I've heard a lot in the general media about the closing of Second Avenue Deli. I once had a Gentile colleague who wanted to take me there and decided to call up and find out whether the restaurant was sufficiently supervised for my standards. Not being Jewish, he just innocently asked whatever questions he had. "Would my Orthodox friend eat there?" They told him, "Let me put it to you this way, we're open on Saturday." In other words, no. So I never ate there. According to its entry in the Shamash Kosher Restaurant Database, the deli was under a Conservative supervision and was "sold" on Saturday to a Gentile.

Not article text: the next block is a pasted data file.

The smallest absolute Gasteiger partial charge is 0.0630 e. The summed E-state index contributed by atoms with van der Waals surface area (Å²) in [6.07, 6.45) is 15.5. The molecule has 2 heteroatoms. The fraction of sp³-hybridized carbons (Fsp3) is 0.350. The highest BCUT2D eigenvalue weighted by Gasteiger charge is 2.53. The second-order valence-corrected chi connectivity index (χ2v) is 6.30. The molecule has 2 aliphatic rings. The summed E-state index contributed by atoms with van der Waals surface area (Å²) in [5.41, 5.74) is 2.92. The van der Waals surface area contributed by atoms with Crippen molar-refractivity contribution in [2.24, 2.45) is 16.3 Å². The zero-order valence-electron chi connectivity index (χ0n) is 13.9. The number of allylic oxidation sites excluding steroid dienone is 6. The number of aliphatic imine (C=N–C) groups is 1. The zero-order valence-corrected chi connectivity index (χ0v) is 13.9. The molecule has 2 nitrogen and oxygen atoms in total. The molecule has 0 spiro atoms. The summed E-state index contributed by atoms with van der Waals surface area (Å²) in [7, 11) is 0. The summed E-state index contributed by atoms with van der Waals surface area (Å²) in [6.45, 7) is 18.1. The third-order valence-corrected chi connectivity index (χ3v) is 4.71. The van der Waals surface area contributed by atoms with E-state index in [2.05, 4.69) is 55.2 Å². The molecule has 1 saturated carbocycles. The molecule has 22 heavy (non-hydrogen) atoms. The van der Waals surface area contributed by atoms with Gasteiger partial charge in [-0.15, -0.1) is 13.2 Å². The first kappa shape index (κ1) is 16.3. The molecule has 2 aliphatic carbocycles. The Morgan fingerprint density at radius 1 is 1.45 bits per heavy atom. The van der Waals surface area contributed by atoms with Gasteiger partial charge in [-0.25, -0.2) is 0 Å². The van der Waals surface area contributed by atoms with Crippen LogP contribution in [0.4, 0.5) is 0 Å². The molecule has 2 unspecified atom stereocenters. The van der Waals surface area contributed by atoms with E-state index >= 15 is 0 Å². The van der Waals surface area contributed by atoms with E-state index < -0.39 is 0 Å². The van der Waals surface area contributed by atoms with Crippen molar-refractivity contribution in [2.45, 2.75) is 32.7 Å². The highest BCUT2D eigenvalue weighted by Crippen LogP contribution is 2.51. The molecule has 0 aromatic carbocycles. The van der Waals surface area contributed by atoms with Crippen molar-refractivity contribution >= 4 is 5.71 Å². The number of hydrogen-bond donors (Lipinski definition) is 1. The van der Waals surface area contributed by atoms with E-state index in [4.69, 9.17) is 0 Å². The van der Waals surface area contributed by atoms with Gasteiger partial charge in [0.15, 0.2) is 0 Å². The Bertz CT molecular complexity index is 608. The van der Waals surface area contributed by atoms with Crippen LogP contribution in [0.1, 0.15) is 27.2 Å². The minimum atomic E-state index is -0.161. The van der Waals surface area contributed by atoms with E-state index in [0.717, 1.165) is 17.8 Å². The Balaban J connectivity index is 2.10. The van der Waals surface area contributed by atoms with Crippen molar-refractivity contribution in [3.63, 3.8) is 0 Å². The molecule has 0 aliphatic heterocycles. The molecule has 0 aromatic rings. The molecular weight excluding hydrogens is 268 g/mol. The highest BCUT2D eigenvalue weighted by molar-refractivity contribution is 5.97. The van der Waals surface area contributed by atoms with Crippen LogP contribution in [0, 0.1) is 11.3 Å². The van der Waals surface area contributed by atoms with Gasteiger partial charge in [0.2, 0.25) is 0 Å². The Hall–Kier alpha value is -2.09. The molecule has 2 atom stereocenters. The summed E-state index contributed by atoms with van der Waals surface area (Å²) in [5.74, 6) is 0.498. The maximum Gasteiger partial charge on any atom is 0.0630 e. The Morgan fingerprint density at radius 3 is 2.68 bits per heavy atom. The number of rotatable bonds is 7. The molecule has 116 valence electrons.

This kind of arrangement is bizarrely mourned in this week's issue of The Forward:
The deli was also part of a disappearing culture, once prevalent in New York, of kosher restaurants that remained open on the Sabbath. Only a handful remain, as kosher authorities increase their stringency and a more casual clientele drifts away.Someone somewhere is probably going to show this as evidence of a "shift to the right" in Orthodoxy. Along with The Forward, they will fondly reminisce about how once upon a time you could violate Shabbos by buying kosher food that was cooked for you on Shabbos. Oh, those were the days, my friend.